The world’s focus is on the humanitarian crisis in Iraq and Syria. The eyes are open to see the plight of people seeking safety and freedom.
Two decades ago the world watched the slaughter of citizens in Rwanda and how Canadians were involved in trying to protect them. Rwandans did not have the capability to march out of their country into an influential part of the world.
Today, millions in Iraq and Syria fled to camps as homes were destroyed and victims of civil war were systematically slaughtered. Suddenly, critical mass provided the impetus for people to rise up and walk in search of new beginnings, and our eyes are glued to our televisions to watch horrific scenes of how far the human spirit can motivate people.
Our first approach should have been to neutralize the threat and help citizens reclaim their lives in their homeland.
A few nations, including Canada, attempted to stabilize the area. Not only have we spent considerable money but we have “highways of heroes” who paid the ultimate sacrifice. Canada’s government also committed to taking 10,000 immigrants, which is 8,600 more than our neighbour, but who has spent considerable money and lives trying to intervene. North Americans are active interventionists for stability and freedom.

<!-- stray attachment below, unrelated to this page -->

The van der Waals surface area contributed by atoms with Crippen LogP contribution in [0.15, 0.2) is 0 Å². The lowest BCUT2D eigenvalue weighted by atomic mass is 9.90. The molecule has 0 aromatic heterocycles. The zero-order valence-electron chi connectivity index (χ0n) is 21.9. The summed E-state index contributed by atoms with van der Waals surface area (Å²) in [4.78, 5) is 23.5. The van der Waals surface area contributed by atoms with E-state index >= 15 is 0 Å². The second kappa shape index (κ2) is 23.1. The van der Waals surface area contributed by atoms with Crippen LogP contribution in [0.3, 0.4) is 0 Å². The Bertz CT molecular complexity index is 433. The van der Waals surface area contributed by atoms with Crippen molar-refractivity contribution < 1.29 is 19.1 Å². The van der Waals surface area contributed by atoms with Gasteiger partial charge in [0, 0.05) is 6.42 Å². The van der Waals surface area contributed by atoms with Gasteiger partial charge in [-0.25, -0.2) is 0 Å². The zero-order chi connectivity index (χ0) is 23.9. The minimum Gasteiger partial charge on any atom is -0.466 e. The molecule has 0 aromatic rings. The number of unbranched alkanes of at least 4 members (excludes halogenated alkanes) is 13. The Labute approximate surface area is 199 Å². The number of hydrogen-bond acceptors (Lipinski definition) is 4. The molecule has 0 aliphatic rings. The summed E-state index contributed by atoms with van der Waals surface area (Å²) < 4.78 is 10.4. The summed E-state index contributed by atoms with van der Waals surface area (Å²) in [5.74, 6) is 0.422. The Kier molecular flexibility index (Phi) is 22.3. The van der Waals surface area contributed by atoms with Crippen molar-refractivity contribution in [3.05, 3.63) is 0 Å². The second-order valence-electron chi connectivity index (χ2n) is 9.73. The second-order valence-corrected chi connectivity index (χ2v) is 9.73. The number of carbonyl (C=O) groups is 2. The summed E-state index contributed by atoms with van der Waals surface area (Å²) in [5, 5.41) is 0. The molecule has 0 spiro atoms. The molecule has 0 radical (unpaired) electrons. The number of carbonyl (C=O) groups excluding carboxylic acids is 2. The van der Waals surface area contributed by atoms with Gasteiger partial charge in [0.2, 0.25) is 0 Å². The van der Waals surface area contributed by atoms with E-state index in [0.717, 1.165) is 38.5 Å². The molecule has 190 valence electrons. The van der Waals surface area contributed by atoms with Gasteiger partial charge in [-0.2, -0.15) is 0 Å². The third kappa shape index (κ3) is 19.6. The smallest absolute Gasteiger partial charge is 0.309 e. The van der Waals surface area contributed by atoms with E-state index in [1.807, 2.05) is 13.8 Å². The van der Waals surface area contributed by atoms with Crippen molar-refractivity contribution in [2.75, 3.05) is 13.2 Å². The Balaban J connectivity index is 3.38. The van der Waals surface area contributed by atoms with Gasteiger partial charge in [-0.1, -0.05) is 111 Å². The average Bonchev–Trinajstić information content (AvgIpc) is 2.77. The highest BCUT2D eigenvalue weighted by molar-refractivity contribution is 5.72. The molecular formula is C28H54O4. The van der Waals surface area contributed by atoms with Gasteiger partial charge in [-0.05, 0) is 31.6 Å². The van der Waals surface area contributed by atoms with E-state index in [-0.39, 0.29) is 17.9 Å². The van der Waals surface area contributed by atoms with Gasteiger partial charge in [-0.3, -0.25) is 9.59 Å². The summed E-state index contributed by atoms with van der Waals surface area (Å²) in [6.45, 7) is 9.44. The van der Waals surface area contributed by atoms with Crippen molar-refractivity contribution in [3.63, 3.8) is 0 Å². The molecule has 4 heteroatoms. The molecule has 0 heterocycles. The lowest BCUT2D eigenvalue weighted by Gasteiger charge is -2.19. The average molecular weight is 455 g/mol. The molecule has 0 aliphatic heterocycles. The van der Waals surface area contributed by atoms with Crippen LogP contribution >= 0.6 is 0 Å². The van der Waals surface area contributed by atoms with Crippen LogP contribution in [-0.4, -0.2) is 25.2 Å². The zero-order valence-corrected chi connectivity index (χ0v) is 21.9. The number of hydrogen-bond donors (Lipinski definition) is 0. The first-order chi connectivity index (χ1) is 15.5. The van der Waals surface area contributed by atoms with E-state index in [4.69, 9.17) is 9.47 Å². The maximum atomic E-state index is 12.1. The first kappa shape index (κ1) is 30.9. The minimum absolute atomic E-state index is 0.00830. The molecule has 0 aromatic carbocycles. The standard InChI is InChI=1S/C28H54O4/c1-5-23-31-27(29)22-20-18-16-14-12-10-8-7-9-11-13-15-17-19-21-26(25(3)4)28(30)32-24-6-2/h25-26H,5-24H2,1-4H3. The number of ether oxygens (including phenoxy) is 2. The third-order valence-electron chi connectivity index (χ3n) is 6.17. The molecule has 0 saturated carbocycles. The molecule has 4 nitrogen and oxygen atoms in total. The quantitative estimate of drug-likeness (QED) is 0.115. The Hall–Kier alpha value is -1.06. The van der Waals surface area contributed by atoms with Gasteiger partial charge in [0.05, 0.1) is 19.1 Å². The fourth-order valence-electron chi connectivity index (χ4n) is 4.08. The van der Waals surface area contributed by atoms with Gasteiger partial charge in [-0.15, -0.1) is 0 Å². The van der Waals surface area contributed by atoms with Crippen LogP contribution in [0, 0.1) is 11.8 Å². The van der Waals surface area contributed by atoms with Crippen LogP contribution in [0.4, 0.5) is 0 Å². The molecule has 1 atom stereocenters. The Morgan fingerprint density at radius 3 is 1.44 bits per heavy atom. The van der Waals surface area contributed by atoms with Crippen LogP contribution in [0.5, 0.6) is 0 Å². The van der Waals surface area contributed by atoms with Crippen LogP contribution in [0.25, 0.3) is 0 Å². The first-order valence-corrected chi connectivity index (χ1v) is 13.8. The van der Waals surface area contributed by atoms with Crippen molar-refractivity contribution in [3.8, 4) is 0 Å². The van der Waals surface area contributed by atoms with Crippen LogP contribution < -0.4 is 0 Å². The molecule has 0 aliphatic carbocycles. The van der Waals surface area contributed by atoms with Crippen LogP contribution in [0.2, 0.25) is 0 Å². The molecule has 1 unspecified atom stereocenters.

Much of the world sat on the sidelines during the displacement stage. The UN, again, was inept! Even other countries in that region kept their gates closed as much as possible.
The media found it difficult to energize our emotions in the conflict stage because their own lives would be greatly imperiled. How much sooner the world might have intervened if their reporting had been equally available in the conflict stage.
Now the path to Europe is opened and the spectator nations are brought into the crisis.
When will the Great Trek end? One year ago this one was not seen. One year from now, it is unknown how many millions more will flee. Unless more nations get involved in trying to fix the cruelties and uncivilized nature of the region, the path to Europe will become a highway.
This Canadian is proud of the government for stepping up on both fronts: intervention and invitation. We do not have to compete, however, with those countries who failed to participate in the first half, and are only being forced to get involved in the second.
Is the tome now that the other nations be called upon to assume their share? After all, they represent the majority.
Jim Dueck, Abbotsford